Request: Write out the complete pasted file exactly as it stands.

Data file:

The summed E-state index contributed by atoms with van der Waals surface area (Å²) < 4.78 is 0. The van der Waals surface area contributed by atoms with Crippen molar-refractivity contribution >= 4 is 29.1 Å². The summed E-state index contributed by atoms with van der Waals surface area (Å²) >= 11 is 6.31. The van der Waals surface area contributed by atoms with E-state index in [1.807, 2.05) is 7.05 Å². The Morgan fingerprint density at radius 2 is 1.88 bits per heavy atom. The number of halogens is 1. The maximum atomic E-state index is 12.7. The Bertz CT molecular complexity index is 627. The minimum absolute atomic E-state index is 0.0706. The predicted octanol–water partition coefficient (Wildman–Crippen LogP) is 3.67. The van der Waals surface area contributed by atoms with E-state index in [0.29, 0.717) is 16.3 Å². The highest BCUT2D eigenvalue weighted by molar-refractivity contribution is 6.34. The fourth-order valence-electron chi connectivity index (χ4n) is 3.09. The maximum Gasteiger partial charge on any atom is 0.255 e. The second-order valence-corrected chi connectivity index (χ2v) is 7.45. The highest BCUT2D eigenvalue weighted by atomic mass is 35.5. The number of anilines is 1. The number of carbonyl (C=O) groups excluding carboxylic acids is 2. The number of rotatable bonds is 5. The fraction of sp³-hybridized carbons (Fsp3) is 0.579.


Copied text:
The summed E-state index contributed by atoms with van der Waals surface area (Å²) < 4.78 is 0. The van der Waals surface area contributed by atoms with Crippen molar-refractivity contribution >= 4 is 29.1 Å². The summed E-state index contributed by atoms with van der Waals surface area (Å²) >= 11 is 6.31. The van der Waals surface area contributed by atoms with E-state index in [1.807, 2.05) is 7.05 Å². The Morgan fingerprint density at radius 2 is 1.88 bits per heavy atom. The number of halogens is 1. The maximum atomic E-state index is 12.7. The Bertz CT molecular complexity index is 627. The minimum absolute atomic E-state index is 0.0706. The predicted octanol–water partition coefficient (Wildman–Crippen LogP) is 3.67. The van der Waals surface area contributed by atoms with E-state index in [0.29, 0.717) is 16.3 Å². The highest BCUT2D eigenvalue weighted by molar-refractivity contribution is 6.34. The fourth-order valence-electron chi connectivity index (χ4n) is 3.09. The maximum Gasteiger partial charge on any atom is 0.255 e. The second-order valence-corrected chi connectivity index (χ2v) is 7.45. The highest BCUT2D eigenvalue weighted by atomic mass is 35.5. The number of anilines is 1. The number of carbonyl (C=O) groups excluding carboxylic acids is 2. The number of rotatable bonds is 5. The fraction of sp³-hybridized carbons (Fsp3) is 0.579.